Often times when we approach a new supplier, the sense of wait and see is palatable. While suppliers are happy to jump through some hoops, provide some samples (now, the cost of samples is borne by the buyer, not the supplier), and bring a quotation, many suppliers will not go much further until after the first P.O. is placed. this has very real implications in terms of pricing, order placement, fulfillment, and engineering support in the beginning as established customers will always have preferred terms and access.

Once a P.O. is issued and orders begin moving though, the skepticism will begin to disappear as the supplier sees their initial efforts result in success, and it is at this point that renegotiation and flexibility in pricing, order placement, ordering of raw materials, and payment terms can occur more freely.

Relationships with Distributors:
Relationships with distributors for companies entering China are critically important to the long term success of future operations, and some of these changes we highlighted in the post The Changing Nature of Distribution in China.

In addition to the changes highlighted in our previous post, there are a number of other factors that are changing the nature by which distributor relationships are developed and maintained.

Much like manufacturers, distributors have become very savvy when building relationships, and while a “distributor” or “agent” ten years ago was eager to get their hands on anything, many are now consciously developing strong product portfolios. This means that distributors are evaluating more on the properties of the product at first to ensure that the product(s) meet the needs of the market rather that trying to make new markets for unproven products that are not consistent with their own portfolio.

In addition to being conscious of their portfolio, many distributors are also now only willing to deal with suppliers who provide ongoing technical assistance and work with the distributors to truly develop their business. Where as once flying in a team once a year for some training used to be enough, many distributors we meet with are working only with companies that have China based support teams who can go on sales calls with them and will work with them to develop products that can be pitched to potential clients.

Relationships with customers:
As with all the other stakeholders above, the relationships with China based customers have changed in a number of ways.

From the Chinese consumer’s perspective,Chinese consumers have begun to increase their focus on quality for many goods in the last few years, and this has fundamentally changed the relationships between buyer and seller. It is a direct result of consumers being offered dozens of choices and with personal incomes rising, they are willing to pay a little extra for quality (Note: Chinese consumers are no different than western, if you increase price by 1, you must increase quality at the same or a higher level). As China based customers now look for a much higher level of quality,Dell and P&G have both recently come to understand, a higher level of customer support and technical support is required to ensure that customers not only get the sales support they need, but also the prompt support they need when things go wrong. .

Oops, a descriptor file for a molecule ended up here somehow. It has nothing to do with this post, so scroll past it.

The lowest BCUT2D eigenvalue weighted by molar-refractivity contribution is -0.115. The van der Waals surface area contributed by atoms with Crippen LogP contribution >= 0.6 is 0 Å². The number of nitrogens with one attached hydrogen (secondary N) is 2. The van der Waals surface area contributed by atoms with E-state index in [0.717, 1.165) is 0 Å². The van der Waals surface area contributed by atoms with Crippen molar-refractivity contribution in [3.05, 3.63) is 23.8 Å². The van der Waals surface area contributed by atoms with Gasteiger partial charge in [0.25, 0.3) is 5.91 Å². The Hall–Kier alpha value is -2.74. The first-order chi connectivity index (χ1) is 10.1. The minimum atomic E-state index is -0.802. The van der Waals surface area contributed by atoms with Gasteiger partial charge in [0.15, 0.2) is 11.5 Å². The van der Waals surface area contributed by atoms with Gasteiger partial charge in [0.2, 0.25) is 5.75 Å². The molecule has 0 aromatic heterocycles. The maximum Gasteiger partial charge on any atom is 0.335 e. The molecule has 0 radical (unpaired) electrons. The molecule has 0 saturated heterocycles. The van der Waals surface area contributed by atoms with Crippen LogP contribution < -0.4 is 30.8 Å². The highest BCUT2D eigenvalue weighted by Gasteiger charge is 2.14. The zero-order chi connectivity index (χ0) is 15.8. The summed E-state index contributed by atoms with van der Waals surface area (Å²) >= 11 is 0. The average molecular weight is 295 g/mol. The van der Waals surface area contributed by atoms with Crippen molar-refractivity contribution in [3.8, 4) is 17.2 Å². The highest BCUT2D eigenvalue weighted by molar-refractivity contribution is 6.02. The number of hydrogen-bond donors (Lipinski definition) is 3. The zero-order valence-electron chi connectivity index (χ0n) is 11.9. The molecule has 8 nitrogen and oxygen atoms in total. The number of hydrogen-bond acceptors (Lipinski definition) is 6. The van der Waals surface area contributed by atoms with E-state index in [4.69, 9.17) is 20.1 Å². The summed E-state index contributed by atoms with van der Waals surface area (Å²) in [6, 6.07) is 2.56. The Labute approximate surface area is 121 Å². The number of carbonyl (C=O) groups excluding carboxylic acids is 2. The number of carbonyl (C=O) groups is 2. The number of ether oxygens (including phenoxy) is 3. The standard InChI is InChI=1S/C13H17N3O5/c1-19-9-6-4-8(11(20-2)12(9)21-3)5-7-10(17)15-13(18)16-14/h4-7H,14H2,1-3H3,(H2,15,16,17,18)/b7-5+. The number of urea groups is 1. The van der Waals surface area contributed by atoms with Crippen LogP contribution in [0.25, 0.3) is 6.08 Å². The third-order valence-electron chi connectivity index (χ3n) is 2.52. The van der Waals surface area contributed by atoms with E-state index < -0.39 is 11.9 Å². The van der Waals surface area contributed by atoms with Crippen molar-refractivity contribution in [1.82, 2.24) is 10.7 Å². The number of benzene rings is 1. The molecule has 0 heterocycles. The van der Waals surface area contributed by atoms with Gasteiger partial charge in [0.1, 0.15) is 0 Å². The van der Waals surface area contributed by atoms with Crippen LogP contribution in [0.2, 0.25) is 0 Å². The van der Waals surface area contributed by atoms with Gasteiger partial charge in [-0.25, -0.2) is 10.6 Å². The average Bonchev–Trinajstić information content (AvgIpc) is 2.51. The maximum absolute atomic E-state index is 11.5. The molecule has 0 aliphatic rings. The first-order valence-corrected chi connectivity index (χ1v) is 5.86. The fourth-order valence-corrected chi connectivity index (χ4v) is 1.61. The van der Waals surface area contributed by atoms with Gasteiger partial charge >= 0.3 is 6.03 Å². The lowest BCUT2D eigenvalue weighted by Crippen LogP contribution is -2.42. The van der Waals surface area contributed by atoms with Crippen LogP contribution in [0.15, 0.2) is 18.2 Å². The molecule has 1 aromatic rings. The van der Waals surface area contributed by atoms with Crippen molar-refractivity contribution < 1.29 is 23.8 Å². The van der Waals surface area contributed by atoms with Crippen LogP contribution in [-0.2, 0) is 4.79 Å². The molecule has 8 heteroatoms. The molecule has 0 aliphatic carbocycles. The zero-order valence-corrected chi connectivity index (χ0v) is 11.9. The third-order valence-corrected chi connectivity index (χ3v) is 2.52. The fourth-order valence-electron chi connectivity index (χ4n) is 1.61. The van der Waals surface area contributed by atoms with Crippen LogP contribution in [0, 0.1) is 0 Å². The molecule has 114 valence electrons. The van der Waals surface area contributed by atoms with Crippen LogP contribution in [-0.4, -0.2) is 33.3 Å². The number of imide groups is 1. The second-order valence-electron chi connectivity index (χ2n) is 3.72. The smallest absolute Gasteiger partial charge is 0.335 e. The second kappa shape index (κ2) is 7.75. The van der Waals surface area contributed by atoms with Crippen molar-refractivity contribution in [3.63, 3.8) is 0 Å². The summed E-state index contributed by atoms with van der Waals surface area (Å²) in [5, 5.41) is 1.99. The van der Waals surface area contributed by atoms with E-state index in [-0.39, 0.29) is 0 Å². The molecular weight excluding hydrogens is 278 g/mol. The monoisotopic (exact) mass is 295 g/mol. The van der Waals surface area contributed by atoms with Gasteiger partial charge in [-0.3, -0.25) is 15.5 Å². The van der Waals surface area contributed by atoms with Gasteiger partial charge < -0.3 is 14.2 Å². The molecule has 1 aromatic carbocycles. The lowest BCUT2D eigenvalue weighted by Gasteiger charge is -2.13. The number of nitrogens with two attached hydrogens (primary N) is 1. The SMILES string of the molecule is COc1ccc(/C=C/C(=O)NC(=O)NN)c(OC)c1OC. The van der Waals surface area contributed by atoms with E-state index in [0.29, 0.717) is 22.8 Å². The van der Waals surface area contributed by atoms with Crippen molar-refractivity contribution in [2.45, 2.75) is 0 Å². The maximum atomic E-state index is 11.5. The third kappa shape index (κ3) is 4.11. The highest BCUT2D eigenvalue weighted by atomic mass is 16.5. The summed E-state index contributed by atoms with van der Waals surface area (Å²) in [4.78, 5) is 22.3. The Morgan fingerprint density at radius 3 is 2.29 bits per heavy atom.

Relationships with industrial customers have also changed dramatically as a result of major OEMs like GM, Dell, and Nokia moving operations to China. this systemic shift ha allowed component suppliers from other markets to follow existing customers with contracts in hand to China, and thus a China entry strategy required little business development. These component suppliers, only coming to China to follow their previous customer, did not require any long term Guanxi once the factory was up and running and therefore efforts could be focused on building the operations side of the business (or the import logistics). Relationships were for the most part managed by a global account executive in another country.

Some Conclusions:
Relationships always change over time, and in China, this is no different. What is different is the pace by which the various relationships can change here, and foreign companies (and executives) entering China need to understand that the demands of relationships for foreign companies have increased (particularly on the east coast). China is no longer a 3rd world nation that is in desperate need for foreign business, the last 10 years have brought double digit growth in GDP and personal income alike, and with more and more foreign companies still coming to China, the point continues to prove itself.